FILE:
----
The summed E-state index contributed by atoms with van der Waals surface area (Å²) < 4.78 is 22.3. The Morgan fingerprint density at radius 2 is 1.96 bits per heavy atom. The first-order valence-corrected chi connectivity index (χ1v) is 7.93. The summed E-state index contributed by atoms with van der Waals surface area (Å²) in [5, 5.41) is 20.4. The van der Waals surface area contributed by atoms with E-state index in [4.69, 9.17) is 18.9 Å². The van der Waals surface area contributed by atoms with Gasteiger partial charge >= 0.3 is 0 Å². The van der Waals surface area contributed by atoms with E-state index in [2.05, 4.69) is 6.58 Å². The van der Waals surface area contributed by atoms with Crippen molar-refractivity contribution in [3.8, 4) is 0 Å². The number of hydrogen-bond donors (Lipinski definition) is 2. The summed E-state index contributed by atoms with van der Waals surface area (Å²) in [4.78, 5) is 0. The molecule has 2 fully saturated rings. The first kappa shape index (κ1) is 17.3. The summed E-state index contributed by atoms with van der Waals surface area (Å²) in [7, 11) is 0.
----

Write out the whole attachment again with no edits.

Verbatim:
The summed E-state index contributed by atoms with van der Waals surface area (Å²) < 4.78 is 22.3. The Morgan fingerprint density at radius 2 is 1.96 bits per heavy atom. The first-order valence-corrected chi connectivity index (χ1v) is 7.93. The summed E-state index contributed by atoms with van der Waals surface area (Å²) in [5, 5.41) is 20.4. The van der Waals surface area contributed by atoms with E-state index in [4.69, 9.17) is 18.9 Å². The van der Waals surface area contributed by atoms with Gasteiger partial charge >= 0.3 is 0 Å². The van der Waals surface area contributed by atoms with E-state index in [2.05, 4.69) is 6.58 Å². The van der Waals surface area contributed by atoms with Crippen molar-refractivity contribution in [3.8, 4) is 0 Å². The number of hydrogen-bond donors (Lipinski definition) is 2. The summed E-state index contributed by atoms with van der Waals surface area (Å²) in [4.78, 5) is 0. The molecule has 2 fully saturated rings. The first kappa shape index (κ1) is 17.3. The summed E-state index contributed by atoms with van der Waals surface area (Å²) in [7, 11) is 0.